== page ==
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Dernière mise à jour : Mai 2018

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For the first time, a comparison of 5 methods for measuring embolism resistance in trees is published.

Short vessel species
This work was carried out as part of a collaboration within the framework of LIA Forestia between INRAE and INTA.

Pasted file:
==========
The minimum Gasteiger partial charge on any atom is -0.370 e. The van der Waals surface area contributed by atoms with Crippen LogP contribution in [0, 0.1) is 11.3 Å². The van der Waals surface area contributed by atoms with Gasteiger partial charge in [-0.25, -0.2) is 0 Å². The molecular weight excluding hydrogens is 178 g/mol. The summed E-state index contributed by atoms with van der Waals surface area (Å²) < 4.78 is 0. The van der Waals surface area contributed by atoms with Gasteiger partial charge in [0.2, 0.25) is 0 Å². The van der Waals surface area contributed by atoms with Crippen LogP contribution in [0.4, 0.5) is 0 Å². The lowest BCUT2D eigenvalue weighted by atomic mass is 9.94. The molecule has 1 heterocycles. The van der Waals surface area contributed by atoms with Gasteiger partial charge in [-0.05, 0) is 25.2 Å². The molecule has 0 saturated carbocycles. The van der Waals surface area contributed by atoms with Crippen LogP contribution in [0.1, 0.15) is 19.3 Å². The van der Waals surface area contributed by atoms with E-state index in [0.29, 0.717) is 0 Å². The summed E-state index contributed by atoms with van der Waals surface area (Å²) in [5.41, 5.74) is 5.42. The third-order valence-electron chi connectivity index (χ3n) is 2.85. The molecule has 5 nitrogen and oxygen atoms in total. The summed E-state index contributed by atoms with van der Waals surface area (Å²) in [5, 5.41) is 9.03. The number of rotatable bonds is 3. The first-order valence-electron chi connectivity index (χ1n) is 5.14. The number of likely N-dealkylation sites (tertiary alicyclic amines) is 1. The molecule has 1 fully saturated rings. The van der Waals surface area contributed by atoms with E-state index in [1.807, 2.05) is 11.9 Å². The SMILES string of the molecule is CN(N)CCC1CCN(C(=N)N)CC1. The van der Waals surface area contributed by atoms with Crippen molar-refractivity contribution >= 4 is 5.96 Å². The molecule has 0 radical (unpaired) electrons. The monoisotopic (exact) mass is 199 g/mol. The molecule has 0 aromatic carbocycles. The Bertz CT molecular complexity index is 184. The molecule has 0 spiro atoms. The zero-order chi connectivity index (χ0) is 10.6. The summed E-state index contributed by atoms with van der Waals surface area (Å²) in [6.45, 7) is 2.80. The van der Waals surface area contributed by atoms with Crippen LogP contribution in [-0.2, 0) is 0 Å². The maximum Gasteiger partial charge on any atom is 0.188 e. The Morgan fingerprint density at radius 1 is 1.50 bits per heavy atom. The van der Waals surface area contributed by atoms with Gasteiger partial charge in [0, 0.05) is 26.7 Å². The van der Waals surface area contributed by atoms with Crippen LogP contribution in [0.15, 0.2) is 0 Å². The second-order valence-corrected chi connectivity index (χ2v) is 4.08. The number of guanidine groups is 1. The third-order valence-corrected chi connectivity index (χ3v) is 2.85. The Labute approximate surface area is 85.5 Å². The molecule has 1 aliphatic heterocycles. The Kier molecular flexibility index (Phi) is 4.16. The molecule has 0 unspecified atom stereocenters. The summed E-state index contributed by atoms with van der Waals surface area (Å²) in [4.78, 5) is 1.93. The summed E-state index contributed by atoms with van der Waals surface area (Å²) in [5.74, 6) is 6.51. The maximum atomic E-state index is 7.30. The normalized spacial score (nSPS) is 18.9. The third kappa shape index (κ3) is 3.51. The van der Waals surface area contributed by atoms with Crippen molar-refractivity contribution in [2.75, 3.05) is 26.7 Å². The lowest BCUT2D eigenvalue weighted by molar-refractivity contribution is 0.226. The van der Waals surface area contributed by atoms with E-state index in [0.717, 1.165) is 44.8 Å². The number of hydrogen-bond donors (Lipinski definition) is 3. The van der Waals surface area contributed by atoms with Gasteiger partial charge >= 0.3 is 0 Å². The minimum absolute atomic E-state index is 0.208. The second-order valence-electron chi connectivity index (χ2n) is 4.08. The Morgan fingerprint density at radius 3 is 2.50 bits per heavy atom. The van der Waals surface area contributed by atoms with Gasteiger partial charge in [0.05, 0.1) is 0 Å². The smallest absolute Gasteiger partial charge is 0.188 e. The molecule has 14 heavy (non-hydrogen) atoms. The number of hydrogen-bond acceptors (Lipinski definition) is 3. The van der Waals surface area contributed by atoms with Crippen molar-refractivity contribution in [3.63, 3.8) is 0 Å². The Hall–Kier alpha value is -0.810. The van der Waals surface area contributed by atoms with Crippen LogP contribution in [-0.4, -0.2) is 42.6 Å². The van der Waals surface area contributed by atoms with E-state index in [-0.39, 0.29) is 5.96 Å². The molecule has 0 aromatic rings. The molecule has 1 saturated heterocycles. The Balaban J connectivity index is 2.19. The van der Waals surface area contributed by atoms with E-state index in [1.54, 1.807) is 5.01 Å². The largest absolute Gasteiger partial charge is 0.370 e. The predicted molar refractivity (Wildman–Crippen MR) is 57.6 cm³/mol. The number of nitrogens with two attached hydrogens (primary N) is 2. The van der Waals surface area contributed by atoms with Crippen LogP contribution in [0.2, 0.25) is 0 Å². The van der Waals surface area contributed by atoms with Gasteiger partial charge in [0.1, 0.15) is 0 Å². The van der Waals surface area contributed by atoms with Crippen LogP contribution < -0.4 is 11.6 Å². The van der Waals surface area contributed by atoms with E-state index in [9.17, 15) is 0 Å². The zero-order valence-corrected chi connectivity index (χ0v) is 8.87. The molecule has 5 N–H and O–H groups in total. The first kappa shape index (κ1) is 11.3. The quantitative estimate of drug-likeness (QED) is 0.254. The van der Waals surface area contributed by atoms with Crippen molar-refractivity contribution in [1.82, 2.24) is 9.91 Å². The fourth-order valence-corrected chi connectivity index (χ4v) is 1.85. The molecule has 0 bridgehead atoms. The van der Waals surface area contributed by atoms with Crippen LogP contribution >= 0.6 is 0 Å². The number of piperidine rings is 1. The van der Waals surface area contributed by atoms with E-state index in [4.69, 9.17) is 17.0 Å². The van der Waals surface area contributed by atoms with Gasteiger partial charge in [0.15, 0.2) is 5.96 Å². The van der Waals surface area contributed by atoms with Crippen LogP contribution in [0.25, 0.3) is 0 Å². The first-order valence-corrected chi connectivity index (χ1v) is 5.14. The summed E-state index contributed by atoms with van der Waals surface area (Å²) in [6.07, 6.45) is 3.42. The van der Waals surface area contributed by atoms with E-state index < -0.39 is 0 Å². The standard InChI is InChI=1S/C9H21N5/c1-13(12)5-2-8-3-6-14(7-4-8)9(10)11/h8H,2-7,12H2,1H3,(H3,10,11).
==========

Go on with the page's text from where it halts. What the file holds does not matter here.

Vulnerability to drought-induced embolism is a key trait shaping drought resilience and could be increasingly used to design climate-smart forest management guidelines and to anticipate the outcomes of climate change on population dynamics and ecosystem functioning. A range of methods is currently available to measure resistance to embolism. It is therefore essential to determine precisely which methods are the most appropriate for determining this characteristic. However, the measurement of embolism resistance is sensitive to many artifacts that can lead to large errors for a given species. In addition, not all methods are readily available due to the cost of some large equipment and/or laboratory facilities. The emergence of the pneumatic method, which is easy and inexpensive, makes it possible to produce vulnerability curves at high throughput. However, only a few studies have evaluated the reliability of this method compared to others. In this study, we proposed a comparison of five methods that evaluated embolism resistance in eleven tree species with contrasting anatomy and vessel length (six short vessel angiosperms, two tracheid-bearing conifers and three long vessel angiosperms), covering a large part of the range of embolism resistance observed in trees. Consistent results were obtained with all methods for the short-vessel angiosperms species. In conifer tracheids, the pneumatic method overestimated the susceptibility to embolism. In long-vessel species, the pneumatic method gave inconsistent results with a precise vulnerability to cavitation curves (CC) for one species but led to r-shaped CC with an underestimation of incipient embolism for the other two. Comparison of CC parameters with the point of loss of turgidity is proposed as an indicator of the validity of CCs. The conditions of validity, advantages and disadvantages of the five methods are discussed. The results caution against the widespread use of some methods before rigorous validation tests have been performed.